- 2020: Gordon Hayward player option, Jaylen Brown restricted free agency
It’s a minefield of potentially franchise-altering moves and it illustrates just how big these next few years are; it’s a two-year window where Danny Ainge could conceivably keep the band together in the immediate and retain all the talent. If you fell in love with this team this last season like I did, it means quite frankly that we should enjoy this unique situation next season and hopefully, the season after that.
We’ve seen dynasties built on younger stars teaming up with older stars. Magic Johnson and James Worthy joined a Lakers team with Kareem Abul-Jabbar and Jamaal Wilkes. The Anfernee Hardaway-Shaquille O’Neal Orlando Magic were lead by their two phenoms, but were buoyed by their veteran backbone. The Spurs, however, have been the benchmark of consistency by transitioning from (future) Hall of Famers David Robinson to Tim Duncan to Manu Ginobili to Tony Parker to Kawhi Leonard...but even the best have their issues.
With the Celtics primed and ready to make a run at Kawhi, the next two weeks will be filled with more leaks and more rumors. Trader Danny has a ruthless reputation of turning over players before their value takes a hit and it’s unclear how much he values Leonard. It’s been reported that Ainge made an offer to San Antonio at the trade deadline last season, but that was before Brown, Tatum, and Rozier almost carried the Hospital Celtics to the Finals. But remember: he didn’t wait until Kevin Garnett and Paul Pierce to retire in green. He exiled one of his favorite Celtics in Avery Bradley to Detroit before having to pay him as a free agent.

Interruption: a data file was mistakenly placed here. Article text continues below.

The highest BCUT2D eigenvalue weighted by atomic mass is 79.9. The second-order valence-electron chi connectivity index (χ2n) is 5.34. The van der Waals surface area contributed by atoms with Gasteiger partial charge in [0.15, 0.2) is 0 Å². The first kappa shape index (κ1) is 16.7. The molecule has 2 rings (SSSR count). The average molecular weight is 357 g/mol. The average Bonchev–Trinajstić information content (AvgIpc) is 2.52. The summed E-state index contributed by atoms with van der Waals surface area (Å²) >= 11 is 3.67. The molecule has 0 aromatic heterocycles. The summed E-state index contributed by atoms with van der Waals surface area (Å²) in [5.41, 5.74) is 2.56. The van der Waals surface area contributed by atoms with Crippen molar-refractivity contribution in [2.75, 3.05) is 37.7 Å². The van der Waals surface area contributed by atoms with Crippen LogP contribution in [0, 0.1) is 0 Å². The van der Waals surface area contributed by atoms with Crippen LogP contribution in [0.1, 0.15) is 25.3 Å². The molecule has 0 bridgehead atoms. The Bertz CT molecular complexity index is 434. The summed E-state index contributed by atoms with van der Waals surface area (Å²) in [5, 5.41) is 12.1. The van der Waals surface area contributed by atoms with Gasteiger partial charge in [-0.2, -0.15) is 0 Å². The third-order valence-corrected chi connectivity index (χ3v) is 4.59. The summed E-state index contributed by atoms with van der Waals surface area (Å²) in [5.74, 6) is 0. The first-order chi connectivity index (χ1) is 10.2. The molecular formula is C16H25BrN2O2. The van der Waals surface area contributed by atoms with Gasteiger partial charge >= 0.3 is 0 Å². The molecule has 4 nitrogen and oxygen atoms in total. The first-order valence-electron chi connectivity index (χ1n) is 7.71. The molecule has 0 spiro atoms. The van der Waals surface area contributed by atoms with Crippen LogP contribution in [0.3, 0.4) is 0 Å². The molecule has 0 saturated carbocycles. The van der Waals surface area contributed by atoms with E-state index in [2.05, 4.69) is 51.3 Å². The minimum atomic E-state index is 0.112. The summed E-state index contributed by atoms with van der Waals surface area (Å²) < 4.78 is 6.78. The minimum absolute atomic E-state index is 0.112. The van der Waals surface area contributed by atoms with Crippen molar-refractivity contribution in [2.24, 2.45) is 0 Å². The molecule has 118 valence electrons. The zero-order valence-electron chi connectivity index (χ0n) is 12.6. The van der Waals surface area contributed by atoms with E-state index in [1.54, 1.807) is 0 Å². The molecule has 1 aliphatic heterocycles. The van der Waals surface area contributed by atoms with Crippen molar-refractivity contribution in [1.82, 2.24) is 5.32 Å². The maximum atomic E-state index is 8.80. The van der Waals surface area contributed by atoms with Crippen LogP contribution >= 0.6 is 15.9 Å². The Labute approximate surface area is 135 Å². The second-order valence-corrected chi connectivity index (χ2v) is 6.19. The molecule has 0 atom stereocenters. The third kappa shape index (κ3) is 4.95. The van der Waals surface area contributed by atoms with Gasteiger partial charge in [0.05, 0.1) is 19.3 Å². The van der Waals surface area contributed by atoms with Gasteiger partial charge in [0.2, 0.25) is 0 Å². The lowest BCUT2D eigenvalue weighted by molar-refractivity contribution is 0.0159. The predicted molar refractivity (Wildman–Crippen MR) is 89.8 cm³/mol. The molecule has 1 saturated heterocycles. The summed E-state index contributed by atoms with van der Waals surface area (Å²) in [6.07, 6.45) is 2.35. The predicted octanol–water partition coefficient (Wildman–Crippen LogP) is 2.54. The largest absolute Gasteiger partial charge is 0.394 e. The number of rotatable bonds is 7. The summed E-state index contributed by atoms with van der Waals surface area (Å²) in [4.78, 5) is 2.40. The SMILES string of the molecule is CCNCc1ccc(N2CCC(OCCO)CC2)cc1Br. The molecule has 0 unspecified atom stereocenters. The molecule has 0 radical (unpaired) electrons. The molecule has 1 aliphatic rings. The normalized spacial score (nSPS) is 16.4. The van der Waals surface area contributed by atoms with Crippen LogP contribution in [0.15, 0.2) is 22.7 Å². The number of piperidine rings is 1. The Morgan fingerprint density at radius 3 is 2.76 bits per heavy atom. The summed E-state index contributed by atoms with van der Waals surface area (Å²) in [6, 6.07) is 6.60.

Ainge is keenly aware that it takes stars to raise banners. He raised #15 and #16 as a player alongside Larry Bird and put together the first Big Three to win #17. With a potential opportunity to acquire one of the top-5 players in the league just entering his prime, this could be one of those make or break moments for the Celtics’ GM. But the thing is, we’re not at that breaking point yet.
As former CelticsBlogger and current Ringer writer Kevin O’Connor points out,
These assets Boston has shouldn’t be undervalued either because of the fact that they’re cheap and they can get added on to everything else they already have. At some point, it’s going to get expensive for Boston and maybe you don’t want to get too expensive too early by dealing for Kawhi Leonard.”
Jeff has also advocated for the Celtics running it back. As much as we saw in 2017-2018, we just don’t know how good they’ll be with a healthy Kyrie and Hayward (and Daniel Theis) in the mix. Personally, the question shouldn’t be how high the ceiling could be with those players back or after a trade for Kawhi. The question should be how long of a championship window the Celtics can keep open. They have to trust the growth mindset that Brad Stevens has instilled into the franchise since Day One and while it might be tempting to jump the line, their patience will be rewarded in the end.